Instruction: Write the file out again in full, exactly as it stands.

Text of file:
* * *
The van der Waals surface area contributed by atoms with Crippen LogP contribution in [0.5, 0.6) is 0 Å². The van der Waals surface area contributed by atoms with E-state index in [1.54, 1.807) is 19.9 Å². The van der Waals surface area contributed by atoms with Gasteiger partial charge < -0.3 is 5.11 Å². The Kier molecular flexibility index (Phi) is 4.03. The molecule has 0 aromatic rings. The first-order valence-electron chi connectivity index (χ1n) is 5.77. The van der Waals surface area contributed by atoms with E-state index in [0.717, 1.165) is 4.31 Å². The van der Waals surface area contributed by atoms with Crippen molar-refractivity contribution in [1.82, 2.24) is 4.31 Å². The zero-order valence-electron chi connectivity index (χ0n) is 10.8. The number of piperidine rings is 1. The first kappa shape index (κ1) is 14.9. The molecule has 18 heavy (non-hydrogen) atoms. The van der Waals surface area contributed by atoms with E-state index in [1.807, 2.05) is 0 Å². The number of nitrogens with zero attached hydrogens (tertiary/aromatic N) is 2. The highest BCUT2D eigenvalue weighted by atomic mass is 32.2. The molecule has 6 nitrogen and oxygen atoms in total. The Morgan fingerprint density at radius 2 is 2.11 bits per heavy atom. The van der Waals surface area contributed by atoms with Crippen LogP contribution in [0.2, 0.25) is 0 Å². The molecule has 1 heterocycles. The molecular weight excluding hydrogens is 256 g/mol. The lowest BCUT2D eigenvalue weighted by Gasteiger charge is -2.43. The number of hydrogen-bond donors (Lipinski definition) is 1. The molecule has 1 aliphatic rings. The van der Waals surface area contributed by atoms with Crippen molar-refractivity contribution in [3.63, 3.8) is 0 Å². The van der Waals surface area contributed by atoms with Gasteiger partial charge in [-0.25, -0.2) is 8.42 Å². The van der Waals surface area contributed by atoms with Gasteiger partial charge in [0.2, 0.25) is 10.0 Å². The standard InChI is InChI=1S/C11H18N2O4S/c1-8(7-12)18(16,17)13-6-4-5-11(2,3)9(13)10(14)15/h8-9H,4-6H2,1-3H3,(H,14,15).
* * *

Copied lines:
The van der Waals surface area contributed by atoms with Crippen LogP contribution in [0.5, 0.6) is 0 Å². The van der Waals surface area contributed by atoms with E-state index in [1.54, 1.807) is 19.9 Å². The van der Waals surface area contributed by atoms with Gasteiger partial charge < -0.3 is 5.11 Å². The Kier molecular flexibility index (Phi) is 4.03. The molecule has 0 aromatic rings. The first-order valence-electron chi connectivity index (χ1n) is 5.77. The van der Waals surface area contributed by atoms with E-state index in [0.717, 1.165) is 4.31 Å². The van der Waals surface area contributed by atoms with Crippen molar-refractivity contribution in [1.82, 2.24) is 4.31 Å². The zero-order valence-electron chi connectivity index (χ0n) is 10.8. The number of piperidine rings is 1. The first kappa shape index (κ1) is 14.9. The molecule has 18 heavy (non-hydrogen) atoms. The van der Waals surface area contributed by atoms with E-state index in [1.807, 2.05) is 0 Å². The number of nitrogens with zero attached hydrogens (tertiary/aromatic N) is 2. The highest BCUT2D eigenvalue weighted by atomic mass is 32.2. The molecule has 6 nitrogen and oxygen atoms in total. The Morgan fingerprint density at radius 2 is 2.11 bits per heavy atom. The van der Waals surface area contributed by atoms with Crippen LogP contribution in [0.2, 0.25) is 0 Å². The molecule has 1 heterocycles. The molecular weight excluding hydrogens is 256 g/mol. The lowest BCUT2D eigenvalue weighted by Gasteiger charge is -2.43. The number of hydrogen-bond donors (Lipinski definition) is 1. The molecule has 1 aliphatic rings. The van der Waals surface area contributed by atoms with Crippen molar-refractivity contribution in [3.63, 3.8) is 0 Å². The van der Waals surface area contributed by atoms with Gasteiger partial charge in [-0.25, -0.2) is 8.42 Å². The van der Waals surface area contributed by atoms with Gasteiger partial charge in [0.2, 0.25) is 10.0 Å². The standard InChI is InChI=1S/C11H18N2O4S/c1-8(7-12)18(16,17)13-6-4-5-11(2,3)9(13)10(14)15/h8-9H,4-6H2,1-3H3,(H,14,15).